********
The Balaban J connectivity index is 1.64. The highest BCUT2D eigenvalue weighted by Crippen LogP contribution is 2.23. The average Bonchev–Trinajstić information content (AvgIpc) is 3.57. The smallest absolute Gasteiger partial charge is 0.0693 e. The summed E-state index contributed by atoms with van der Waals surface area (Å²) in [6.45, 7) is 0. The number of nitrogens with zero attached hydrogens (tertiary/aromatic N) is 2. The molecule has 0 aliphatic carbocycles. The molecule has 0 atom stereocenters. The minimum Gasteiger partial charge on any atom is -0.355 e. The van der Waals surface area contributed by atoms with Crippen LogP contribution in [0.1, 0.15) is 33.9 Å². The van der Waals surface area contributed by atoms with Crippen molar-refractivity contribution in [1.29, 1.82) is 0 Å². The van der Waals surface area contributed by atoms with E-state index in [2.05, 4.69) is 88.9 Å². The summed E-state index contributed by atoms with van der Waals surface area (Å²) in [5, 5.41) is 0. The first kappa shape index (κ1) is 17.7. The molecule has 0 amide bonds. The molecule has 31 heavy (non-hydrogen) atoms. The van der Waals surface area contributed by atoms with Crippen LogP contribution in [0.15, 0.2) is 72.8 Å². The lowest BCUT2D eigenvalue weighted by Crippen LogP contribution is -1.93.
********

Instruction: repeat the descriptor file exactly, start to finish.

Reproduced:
The Balaban J connectivity index is 1.64. The highest BCUT2D eigenvalue weighted by Crippen LogP contribution is 2.23. The average Bonchev–Trinajstić information content (AvgIpc) is 3.57. The smallest absolute Gasteiger partial charge is 0.0693 e. The summed E-state index contributed by atoms with van der Waals surface area (Å²) in [6.45, 7) is 0. The number of nitrogens with zero attached hydrogens (tertiary/aromatic N) is 2. The molecule has 0 aliphatic carbocycles. The molecule has 0 atom stereocenters. The minimum Gasteiger partial charge on any atom is -0.355 e. The van der Waals surface area contributed by atoms with Crippen LogP contribution in [0.1, 0.15) is 33.9 Å². The van der Waals surface area contributed by atoms with Crippen molar-refractivity contribution in [1.29, 1.82) is 0 Å². The van der Waals surface area contributed by atoms with E-state index in [2.05, 4.69) is 88.9 Å². The summed E-state index contributed by atoms with van der Waals surface area (Å²) in [5, 5.41) is 0. The first kappa shape index (κ1) is 17.7. The molecule has 0 amide bonds. The molecule has 31 heavy (non-hydrogen) atoms. The van der Waals surface area contributed by atoms with Crippen LogP contribution in [0.15, 0.2) is 72.8 Å². The lowest BCUT2D eigenvalue weighted by Crippen LogP contribution is -1.93.